Arguably, employee motivation is essential in affecting successful business performance. Let us assume that leaders may not be the root of positive motivation for an employee - but are, as we know, potentially the source of demotivation for all employees. What is the implications, then, for employee motivation? Weber argued for an (ideal-type) authority he called traditional (leadership) (Weber, 1947). Herzberg (2008), called traditional (leadership) motivation tactics K.I.T.A., kick in the ass. Herzberg used the analogy of a dog's owner and the owner's dog. (Herzberg used sexist language that we have changed here.) According to Herzberg, a dog's owner will motivate his or her dog to move by offering a treat - by offering inducements to cooperate. To mould Herzberg's analogy for our purposes; leaders can motivate their workforce, and the workforce's motivation improves by relevant training (inducements), assert Dale and Bunney (2008). We can be further correct in thinking, and the literature on workforce motivation supports us, that employees choosing to train is a quality needing encouragement from businesses. When employees decide, the implication is leaders must actively encourage and motivate this decision making- and have the necessary training to affect change in the business to everyone's benefit. Today’s leader or those that facilitate major change, want to create teamwork - all working towards the same goal - beyond the historical and traditional leader. In other words, and complementing Mullins (2001), leadership - and now the role of facilitation - as discussed so far, is about influencing the behaviour and actions of people.

Because of our assessment so far, we can say with some confidence that skilled facilitators, trainers, are effective leaders. Leading through facilitation is different from leadership. Why? Because the team assumes responsibility for results. This is a significant difference between leadership in general and the role of a facilitator. Further, the presence of facilitation avoids familiar management tools such as carrot and stick - punishment and motivation. Coined by Hertzberg (1959), stressing a thought shared by the group of let us (as a team) achieve our goal. The team shares a common focus, and feel involved in setting goals and self-direction. A result of this view is teams do not make changes - but teamwork does. We will make the following claim as follows. Facilitation, unlike leadership, is by definition where people freely become involved. The facilitator, trainer, shares the same time and space as the participants he or she aims to steer. The facilitator has to be present: leaders necessarily do not. However, and as we know, the position between a leader and a facilitator is close. One result is the leader and facilitator work intimately together. In other words, the facilitator, or trainer, role is the right-hand of leadership. Meaning? Tentatively put, a committed partnership, working closely together. Also, fully cooperating to carry out shared goals.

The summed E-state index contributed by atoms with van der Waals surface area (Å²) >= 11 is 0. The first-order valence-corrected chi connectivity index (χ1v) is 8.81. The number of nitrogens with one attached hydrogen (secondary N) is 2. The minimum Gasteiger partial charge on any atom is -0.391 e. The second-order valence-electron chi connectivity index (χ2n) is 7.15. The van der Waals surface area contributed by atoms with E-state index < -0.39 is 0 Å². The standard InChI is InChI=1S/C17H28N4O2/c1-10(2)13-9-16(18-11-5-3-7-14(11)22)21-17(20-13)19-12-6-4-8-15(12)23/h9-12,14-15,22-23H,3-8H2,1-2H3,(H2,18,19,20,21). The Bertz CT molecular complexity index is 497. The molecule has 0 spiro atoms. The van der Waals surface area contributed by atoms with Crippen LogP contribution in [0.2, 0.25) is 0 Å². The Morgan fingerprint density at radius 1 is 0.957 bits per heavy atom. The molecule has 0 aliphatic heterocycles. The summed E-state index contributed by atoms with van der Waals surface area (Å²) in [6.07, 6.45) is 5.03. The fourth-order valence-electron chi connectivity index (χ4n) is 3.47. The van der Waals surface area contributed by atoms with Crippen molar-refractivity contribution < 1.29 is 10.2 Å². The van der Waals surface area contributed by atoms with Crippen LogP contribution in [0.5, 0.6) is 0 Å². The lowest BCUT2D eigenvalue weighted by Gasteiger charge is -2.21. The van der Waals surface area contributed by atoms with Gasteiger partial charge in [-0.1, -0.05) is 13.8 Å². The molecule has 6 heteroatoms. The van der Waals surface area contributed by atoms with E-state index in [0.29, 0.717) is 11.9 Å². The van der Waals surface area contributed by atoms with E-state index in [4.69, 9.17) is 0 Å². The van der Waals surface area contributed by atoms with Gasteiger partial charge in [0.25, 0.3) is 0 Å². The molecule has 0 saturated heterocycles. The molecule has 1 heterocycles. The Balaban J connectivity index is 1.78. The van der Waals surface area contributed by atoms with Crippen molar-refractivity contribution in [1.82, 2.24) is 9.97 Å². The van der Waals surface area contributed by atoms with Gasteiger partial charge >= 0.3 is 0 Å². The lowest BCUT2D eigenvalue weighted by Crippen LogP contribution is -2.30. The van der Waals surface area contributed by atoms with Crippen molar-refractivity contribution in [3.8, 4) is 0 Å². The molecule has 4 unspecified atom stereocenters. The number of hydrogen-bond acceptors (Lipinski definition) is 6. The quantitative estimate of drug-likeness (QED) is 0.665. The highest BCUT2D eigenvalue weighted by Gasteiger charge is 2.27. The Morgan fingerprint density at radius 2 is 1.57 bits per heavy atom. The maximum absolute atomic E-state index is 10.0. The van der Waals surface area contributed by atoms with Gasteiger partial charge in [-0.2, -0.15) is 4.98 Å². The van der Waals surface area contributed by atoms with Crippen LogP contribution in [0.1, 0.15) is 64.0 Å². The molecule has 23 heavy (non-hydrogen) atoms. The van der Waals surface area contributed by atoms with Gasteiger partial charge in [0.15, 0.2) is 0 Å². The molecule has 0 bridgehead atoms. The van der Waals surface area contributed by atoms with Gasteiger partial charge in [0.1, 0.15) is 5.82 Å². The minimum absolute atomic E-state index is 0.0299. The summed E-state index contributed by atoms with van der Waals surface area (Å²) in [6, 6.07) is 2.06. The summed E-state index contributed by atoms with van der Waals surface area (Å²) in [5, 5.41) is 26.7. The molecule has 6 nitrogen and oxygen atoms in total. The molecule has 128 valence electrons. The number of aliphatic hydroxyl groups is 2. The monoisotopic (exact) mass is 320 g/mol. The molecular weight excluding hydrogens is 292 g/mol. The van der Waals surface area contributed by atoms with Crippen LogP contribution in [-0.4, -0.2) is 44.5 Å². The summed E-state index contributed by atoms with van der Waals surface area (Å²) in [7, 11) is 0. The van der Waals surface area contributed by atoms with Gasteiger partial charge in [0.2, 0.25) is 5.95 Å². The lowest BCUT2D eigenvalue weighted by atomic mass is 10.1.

Where have we come to? Bennett stresses the collaborative quality of a facilitator for managers. We learn from Princeton, Weaver and Farrell the value facilitation brings to businesses making progress. We interpret Bennis saying how management and facilitators (trainers) aim to achieve common goals. Last, Adair highlights how management and facilitators guide and give control to employees to be successful in shared targets. We have argued, leadership, business management, aims to create a motivated and trained workforce for the benefit of the business. A role we are seeing increasingly shared by that of the facilitator. Both leaders and facilitators aim to increase both productivity and profit within their business. However, their roles are significantly different. Leaders can lead, if necessary but not perhaps satisfactory, from afar: facilitators, trainers, cannot. Again, the role of a facilitator is to guide and direct - up close and personal. We can see, therefore, the intimate connection between a leader and facilitator. Because both need each other to perform their shared business aims. Only further study will show whether the thesis and conclusion in this paper is true. We will see.

Word count 1678.

References.

Adair, J. (1990). Understanding Motivation. United Kingdom: Talbot Press.

Bennis, W. G. (1989). On Becoming A Leader. United Kingdom: Random Century.

Bennis, W. G., and Nanus, B. (1986). Leaders: the strategies for taking charge. United States:‎ Harper & Row.

Dale, B., and Bunney, H. (1999). Total Quality Management Blueprint. United States: Blackwell.

Gardner, J. (1989). On Leadership. New York: Free Press.

Herzberg, F. (2008). One More Time: How Do You Motivate Employees? United States: Harvard Business School Publishing.

Hertzberg, F. (1959). The Motivation to Work. New York: Wiley.

Mullins, L. J. (2001). Management and Organisational Behaviour. United Kingdom: Financial Times and Prentice Hall.

Schein, E. (1993). Organizational Culture and Leadership. San Francisco: Bass.

Weaver, R.G., and Farrell, J.D. (1997). Managers as Facilitators. San Francisco: Berrett-Koehler.

Weber, M. (1947). The Theory of Social and Economic Organizations. New York: Free press.

[Online] wordnetweb.princeton.edu/perl/webwn

Assessed on 10/02/2010

[Online] www.mountainquestinstitute.com/The%2520Leader%2520as%2520

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Accessed on 25/02/2010

Article name: Facilitation Is The Right Hand Of Leadership Management essay, research paper, dissertation